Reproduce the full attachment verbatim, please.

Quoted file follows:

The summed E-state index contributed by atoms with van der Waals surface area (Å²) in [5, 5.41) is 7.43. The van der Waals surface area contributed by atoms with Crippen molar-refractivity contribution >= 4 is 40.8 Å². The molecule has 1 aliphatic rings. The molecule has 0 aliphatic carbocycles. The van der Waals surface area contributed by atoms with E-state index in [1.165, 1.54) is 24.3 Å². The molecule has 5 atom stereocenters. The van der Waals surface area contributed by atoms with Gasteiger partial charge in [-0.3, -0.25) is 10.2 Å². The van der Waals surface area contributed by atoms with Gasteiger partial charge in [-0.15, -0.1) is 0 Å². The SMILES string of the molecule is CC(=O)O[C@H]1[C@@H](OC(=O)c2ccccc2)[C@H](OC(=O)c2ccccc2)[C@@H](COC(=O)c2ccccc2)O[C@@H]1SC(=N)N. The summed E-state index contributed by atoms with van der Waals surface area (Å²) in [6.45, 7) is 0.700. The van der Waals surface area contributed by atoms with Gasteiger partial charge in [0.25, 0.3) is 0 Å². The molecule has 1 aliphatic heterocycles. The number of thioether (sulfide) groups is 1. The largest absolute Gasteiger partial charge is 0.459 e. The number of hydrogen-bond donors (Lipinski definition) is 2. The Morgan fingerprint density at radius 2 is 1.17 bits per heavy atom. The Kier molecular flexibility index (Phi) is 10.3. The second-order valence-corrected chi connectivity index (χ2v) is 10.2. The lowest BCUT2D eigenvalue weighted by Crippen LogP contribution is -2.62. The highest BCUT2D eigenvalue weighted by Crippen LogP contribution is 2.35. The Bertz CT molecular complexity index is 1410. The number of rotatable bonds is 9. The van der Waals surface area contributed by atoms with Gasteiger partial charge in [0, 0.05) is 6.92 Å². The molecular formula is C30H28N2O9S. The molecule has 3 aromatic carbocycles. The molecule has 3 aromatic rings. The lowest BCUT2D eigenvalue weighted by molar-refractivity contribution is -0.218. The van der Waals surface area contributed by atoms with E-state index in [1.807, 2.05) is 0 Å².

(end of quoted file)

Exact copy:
The summed E-state index contributed by atoms with van der Waals surface area (Å²) in [5, 5.41) is 7.43. The van der Waals surface area contributed by atoms with Crippen molar-refractivity contribution >= 4 is 40.8 Å². The molecule has 1 aliphatic rings. The molecule has 0 aliphatic carbocycles. The van der Waals surface area contributed by atoms with E-state index in [1.165, 1.54) is 24.3 Å². The molecule has 5 atom stereocenters. The van der Waals surface area contributed by atoms with Gasteiger partial charge in [-0.3, -0.25) is 10.2 Å². The van der Waals surface area contributed by atoms with Gasteiger partial charge in [-0.15, -0.1) is 0 Å². The SMILES string of the molecule is CC(=O)O[C@H]1[C@@H](OC(=O)c2ccccc2)[C@H](OC(=O)c2ccccc2)[C@@H](COC(=O)c2ccccc2)O[C@@H]1SC(=N)N. The summed E-state index contributed by atoms with van der Waals surface area (Å²) in [6.45, 7) is 0.700. The van der Waals surface area contributed by atoms with Gasteiger partial charge in [0.25, 0.3) is 0 Å². The molecule has 1 aliphatic heterocycles. The number of thioether (sulfide) groups is 1. The largest absolute Gasteiger partial charge is 0.459 e. The number of hydrogen-bond donors (Lipinski definition) is 2. The Morgan fingerprint density at radius 2 is 1.17 bits per heavy atom. The Kier molecular flexibility index (Phi) is 10.3. The second-order valence-corrected chi connectivity index (χ2v) is 10.2. The lowest BCUT2D eigenvalue weighted by Crippen LogP contribution is -2.62. The highest BCUT2D eigenvalue weighted by Crippen LogP contribution is 2.35. The Bertz CT molecular complexity index is 1410. The number of rotatable bonds is 9. The van der Waals surface area contributed by atoms with Gasteiger partial charge in [0, 0.05) is 6.92 Å². The molecular formula is C30H28N2O9S. The molecule has 3 aromatic carbocycles. The molecule has 3 aromatic rings. The lowest BCUT2D eigenvalue weighted by molar-refractivity contribution is -0.218. The van der Waals surface area contributed by atoms with E-state index in [1.807, 2.05) is 0 Å².